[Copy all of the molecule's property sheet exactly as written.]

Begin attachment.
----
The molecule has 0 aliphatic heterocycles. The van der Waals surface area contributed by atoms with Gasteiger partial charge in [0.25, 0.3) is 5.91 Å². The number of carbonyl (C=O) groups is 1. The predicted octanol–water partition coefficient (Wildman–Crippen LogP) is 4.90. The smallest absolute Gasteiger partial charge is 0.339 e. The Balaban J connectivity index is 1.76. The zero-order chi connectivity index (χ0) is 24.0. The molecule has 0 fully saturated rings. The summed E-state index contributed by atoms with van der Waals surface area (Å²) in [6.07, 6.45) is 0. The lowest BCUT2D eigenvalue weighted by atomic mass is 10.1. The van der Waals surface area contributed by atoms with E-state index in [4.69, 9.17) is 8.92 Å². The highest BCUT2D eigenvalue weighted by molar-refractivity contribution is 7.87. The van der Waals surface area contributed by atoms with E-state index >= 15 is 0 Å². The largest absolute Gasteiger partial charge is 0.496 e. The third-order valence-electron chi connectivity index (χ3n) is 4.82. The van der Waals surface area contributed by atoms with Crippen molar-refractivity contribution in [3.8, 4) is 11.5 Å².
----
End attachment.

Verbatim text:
The molecule has 0 aliphatic heterocycles. The van der Waals surface area contributed by atoms with Gasteiger partial charge in [0.25, 0.3) is 5.91 Å². The number of carbonyl (C=O) groups is 1. The predicted octanol–water partition coefficient (Wildman–Crippen LogP) is 4.90. The smallest absolute Gasteiger partial charge is 0.339 e. The Balaban J connectivity index is 1.76. The zero-order chi connectivity index (χ0) is 24.0. The molecule has 0 fully saturated rings. The summed E-state index contributed by atoms with van der Waals surface area (Å²) in [6.07, 6.45) is 0. The lowest BCUT2D eigenvalue weighted by atomic mass is 10.1. The van der Waals surface area contributed by atoms with E-state index in [4.69, 9.17) is 8.92 Å². The highest BCUT2D eigenvalue weighted by molar-refractivity contribution is 7.87. The van der Waals surface area contributed by atoms with E-state index >= 15 is 0 Å². The largest absolute Gasteiger partial charge is 0.496 e. The third-order valence-electron chi connectivity index (χ3n) is 4.82. The van der Waals surface area contributed by atoms with Crippen molar-refractivity contribution in [3.8, 4) is 11.5 Å².